A woman grieves a miscarriage, haunted by the Buddha’s birth. An artist with schizophrenia tries to survive hatred and indifference in small-town India by turning to the beauty of sculpture and dance. Orphans in India get pulled into a strange “rescue” mission aimed at stripping their mysterious powers. A brief but intense affair between two women culminates in regret and betrayal. A boy seeks memories of his sister in the legend of a woman who weds death. And fragments of history, from child brickmakers to slaves in Renaissance Portugal, are held up in brief fictions, burnished, made dazzling and unforgettable.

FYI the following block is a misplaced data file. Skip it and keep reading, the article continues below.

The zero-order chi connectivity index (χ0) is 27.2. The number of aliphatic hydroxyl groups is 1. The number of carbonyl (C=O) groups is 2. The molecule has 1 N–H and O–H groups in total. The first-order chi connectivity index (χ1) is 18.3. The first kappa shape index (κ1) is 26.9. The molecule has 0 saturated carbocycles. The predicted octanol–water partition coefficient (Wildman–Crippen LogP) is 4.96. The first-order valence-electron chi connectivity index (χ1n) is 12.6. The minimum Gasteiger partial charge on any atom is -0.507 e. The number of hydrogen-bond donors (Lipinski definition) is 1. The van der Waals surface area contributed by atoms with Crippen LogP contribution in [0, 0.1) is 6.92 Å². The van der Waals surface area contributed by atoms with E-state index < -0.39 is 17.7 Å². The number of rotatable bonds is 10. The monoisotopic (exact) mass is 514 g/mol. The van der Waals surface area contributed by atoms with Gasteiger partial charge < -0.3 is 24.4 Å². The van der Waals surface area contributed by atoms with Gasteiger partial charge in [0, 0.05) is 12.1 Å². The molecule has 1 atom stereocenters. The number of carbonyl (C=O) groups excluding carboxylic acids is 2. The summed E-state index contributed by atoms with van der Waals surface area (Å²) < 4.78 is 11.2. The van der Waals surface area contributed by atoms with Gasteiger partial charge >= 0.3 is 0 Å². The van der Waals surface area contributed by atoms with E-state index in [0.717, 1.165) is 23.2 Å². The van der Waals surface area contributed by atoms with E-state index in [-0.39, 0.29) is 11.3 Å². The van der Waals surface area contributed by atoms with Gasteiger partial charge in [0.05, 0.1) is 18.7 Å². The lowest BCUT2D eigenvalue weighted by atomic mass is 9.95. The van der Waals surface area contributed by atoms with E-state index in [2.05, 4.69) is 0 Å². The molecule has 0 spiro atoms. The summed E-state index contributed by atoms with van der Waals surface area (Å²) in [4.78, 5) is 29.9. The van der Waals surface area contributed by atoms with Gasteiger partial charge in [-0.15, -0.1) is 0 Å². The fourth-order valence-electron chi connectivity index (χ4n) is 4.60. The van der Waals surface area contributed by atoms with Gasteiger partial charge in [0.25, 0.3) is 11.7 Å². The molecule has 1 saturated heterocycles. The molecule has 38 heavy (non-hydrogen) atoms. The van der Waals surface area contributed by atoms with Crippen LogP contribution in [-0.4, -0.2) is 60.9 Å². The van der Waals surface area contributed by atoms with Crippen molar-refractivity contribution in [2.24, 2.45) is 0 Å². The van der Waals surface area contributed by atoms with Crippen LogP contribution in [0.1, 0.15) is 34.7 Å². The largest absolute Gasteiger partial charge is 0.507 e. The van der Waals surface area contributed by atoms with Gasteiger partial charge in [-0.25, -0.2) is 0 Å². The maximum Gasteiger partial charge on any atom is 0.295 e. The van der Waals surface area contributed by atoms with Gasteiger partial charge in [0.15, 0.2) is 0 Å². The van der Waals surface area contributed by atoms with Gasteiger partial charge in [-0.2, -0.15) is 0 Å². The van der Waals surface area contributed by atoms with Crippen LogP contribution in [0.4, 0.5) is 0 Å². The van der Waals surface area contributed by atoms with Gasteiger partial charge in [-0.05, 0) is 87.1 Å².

In seventeen remarkable stories, Chaya Bhuvaneswar spotlights diverse women of color–cunning, bold, and resolute–facing sexual harassment and racial violence, and occasionally inflicting that violence on each other. Winner of the 2017 Dzanc Short Story Collection Prize, White Dancing Elephants marks the emergence of a new and original voice in fiction and explores feminist, queer, religious, and immigrant stories with precision, drama, and compassion.
Certain books were “banned in Boston” at least as far back as 1651, when one William Pynchon wrote a book criticizing Puritanism.